Six hours into Tango Gamework’s The Evil Within 2 and my knuckles are white-knuckled from clutching my controller and loving the heebie jeebies from the mix of absurd sci-fi premise and fantastic cosmic horror pacing that this game has set.
Most of that is due to how the semi-open world design is a joy to play. I’ve just backtracked through a dark alley in the virtual, Second Life-ish town of Union, confident that I’ve avoided one of the bigger monsters roaming the main street when, all of a sudden, a squad of red-eyed, bubbly-skinned creatures burst from the back of a truck that was closed when I passed it.
Now I am on the backpedal and firing the precious little ammo I have against this sudden attack. That’s one of the high points that this game has: you always need to be on your toes because just when you feel most comfortable.
What a change from the original game’s lukewarm 2014 outing, even if it was directed by Resident Evil’s series creator, Shinji Mikami, nothing particularly shone in that game, I am told.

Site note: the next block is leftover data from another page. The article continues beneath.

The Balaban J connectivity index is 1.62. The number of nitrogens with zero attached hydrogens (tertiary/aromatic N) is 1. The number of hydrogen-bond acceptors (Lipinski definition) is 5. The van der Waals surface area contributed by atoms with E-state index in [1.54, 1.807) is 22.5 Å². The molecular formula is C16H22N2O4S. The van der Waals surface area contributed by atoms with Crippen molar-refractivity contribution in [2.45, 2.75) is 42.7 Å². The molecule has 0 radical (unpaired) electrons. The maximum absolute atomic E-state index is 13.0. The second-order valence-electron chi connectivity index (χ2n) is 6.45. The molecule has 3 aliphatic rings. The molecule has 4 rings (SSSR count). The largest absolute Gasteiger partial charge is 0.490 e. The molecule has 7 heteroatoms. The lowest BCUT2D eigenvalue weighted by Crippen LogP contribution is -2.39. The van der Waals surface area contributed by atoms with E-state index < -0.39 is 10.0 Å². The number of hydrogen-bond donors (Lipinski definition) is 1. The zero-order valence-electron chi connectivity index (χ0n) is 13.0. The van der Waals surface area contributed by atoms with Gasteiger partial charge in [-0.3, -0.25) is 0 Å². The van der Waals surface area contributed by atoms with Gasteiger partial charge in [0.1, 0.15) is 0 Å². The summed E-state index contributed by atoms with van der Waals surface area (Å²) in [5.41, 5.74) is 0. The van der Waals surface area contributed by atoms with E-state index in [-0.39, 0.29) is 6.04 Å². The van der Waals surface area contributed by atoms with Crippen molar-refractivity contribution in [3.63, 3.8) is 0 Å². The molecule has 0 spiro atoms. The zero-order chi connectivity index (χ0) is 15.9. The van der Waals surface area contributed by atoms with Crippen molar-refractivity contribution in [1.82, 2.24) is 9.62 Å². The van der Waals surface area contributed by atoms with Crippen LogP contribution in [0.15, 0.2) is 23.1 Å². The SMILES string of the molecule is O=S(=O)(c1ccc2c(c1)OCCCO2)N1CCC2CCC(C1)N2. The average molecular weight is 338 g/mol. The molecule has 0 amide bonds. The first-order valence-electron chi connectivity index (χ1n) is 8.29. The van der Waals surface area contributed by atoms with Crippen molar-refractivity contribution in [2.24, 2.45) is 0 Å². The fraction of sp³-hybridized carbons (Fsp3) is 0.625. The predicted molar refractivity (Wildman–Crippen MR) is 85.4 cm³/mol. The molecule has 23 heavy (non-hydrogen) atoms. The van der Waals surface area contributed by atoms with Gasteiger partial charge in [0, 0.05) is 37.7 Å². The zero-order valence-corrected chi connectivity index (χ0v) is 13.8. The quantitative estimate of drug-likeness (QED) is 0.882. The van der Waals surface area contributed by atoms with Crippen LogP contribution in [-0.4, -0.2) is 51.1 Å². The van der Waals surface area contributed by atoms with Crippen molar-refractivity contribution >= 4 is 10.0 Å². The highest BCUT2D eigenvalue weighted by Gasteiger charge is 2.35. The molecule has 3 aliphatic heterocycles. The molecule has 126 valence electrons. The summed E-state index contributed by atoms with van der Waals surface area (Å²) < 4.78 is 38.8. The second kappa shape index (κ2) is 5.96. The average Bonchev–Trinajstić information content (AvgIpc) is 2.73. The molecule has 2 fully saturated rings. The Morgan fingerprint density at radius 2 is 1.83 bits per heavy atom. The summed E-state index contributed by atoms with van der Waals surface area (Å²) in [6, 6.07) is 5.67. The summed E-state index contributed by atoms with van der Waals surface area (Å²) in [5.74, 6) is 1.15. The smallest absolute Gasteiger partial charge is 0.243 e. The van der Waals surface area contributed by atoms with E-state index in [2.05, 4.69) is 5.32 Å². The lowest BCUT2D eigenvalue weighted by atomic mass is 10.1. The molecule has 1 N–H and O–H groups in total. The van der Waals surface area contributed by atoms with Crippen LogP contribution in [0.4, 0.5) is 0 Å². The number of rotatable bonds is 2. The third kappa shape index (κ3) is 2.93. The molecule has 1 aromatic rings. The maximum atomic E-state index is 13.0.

I bought the sequel on the day of its release (Friday the 13th, this October) to reviews that were mostly great, and some divided on whether this was genius or just a mixed bag.
I can assure you that when this one hits the nail on the head, you feel it reverberate through your hands and on down your spine.
The pacing is superb and, with the aforementioned, almost open-world design of a few of the levels, there is tension and pressure to perform without it being throttling to your style or ramming a difficult puzzle down your throat.
Through it, you can tackle tasks non-linearly. There is a free form-ness to the gameplay that benefits the game for sure, but these tasks are still all connected and are required before you can move on to the next chapter.
The results? Quite a lot of genuine moments of fear, the ambience right on point at the right time, which is not an easy feat for horror gaming, which generally needs to be a linear, closed-circuit kind of experience to be effective.
Continuing the story from the first game, you still play the rough-hewn and tragically suffering (now-ex-cop) Detective Sebastian Castellanos. He’s been down in the dumps and down in the bottle because of the death of his daughter, Lily, a.k.a the results of the first game. The sequel gleefully recaps how it all happened for us, in a harrowing memory about holding Lily as she burns and the fires peel the flesh from her face.
Three years after the first game’s murder investigation gone wrong, we’ve now been told by our former colleague, Juli Kidman, that Lily is indeed alive. The catch is she’s trapped in the virtual STEM world, as well.